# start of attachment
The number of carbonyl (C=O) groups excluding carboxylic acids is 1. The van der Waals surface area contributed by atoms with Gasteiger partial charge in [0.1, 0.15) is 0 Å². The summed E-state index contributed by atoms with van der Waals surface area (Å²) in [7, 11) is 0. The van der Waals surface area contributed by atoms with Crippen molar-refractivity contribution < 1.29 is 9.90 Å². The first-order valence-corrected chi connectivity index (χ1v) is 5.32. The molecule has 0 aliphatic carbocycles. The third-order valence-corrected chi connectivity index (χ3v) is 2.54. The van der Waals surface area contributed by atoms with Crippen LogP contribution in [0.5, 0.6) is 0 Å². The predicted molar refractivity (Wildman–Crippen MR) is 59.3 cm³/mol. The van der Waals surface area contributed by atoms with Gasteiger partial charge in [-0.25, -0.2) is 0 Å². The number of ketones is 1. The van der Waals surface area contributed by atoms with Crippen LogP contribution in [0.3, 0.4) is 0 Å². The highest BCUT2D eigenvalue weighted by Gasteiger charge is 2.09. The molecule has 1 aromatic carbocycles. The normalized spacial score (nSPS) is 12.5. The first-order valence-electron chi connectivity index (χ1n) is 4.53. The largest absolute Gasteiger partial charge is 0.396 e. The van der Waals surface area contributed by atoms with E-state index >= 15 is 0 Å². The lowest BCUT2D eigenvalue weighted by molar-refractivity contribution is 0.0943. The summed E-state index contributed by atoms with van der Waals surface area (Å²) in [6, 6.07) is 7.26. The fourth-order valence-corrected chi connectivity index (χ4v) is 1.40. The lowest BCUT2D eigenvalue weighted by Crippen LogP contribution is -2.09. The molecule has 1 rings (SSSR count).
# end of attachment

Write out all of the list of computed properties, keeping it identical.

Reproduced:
The number of carbonyl (C=O) groups excluding carboxylic acids is 1. The van der Waals surface area contributed by atoms with Gasteiger partial charge in [0.1, 0.15) is 0 Å². The summed E-state index contributed by atoms with van der Waals surface area (Å²) in [7, 11) is 0. The van der Waals surface area contributed by atoms with Crippen molar-refractivity contribution < 1.29 is 9.90 Å². The first-order valence-corrected chi connectivity index (χ1v) is 5.32. The molecule has 0 aliphatic carbocycles. The third-order valence-corrected chi connectivity index (χ3v) is 2.54. The van der Waals surface area contributed by atoms with Crippen LogP contribution in [0.5, 0.6) is 0 Å². The predicted molar refractivity (Wildman–Crippen MR) is 59.3 cm³/mol. The van der Waals surface area contributed by atoms with Gasteiger partial charge in [-0.25, -0.2) is 0 Å². The number of ketones is 1. The van der Waals surface area contributed by atoms with Crippen LogP contribution in [0.3, 0.4) is 0 Å². The highest BCUT2D eigenvalue weighted by Gasteiger charge is 2.09. The molecule has 1 aromatic carbocycles. The normalized spacial score (nSPS) is 12.5. The first-order valence-electron chi connectivity index (χ1n) is 4.53. The largest absolute Gasteiger partial charge is 0.396 e. The van der Waals surface area contributed by atoms with E-state index >= 15 is 0 Å². The lowest BCUT2D eigenvalue weighted by molar-refractivity contribution is 0.0943. The summed E-state index contributed by atoms with van der Waals surface area (Å²) in [6, 6.07) is 7.26. The fourth-order valence-corrected chi connectivity index (χ4v) is 1.40. The lowest BCUT2D eigenvalue weighted by Crippen LogP contribution is -2.09. The molecule has 1 rings (SSSR count).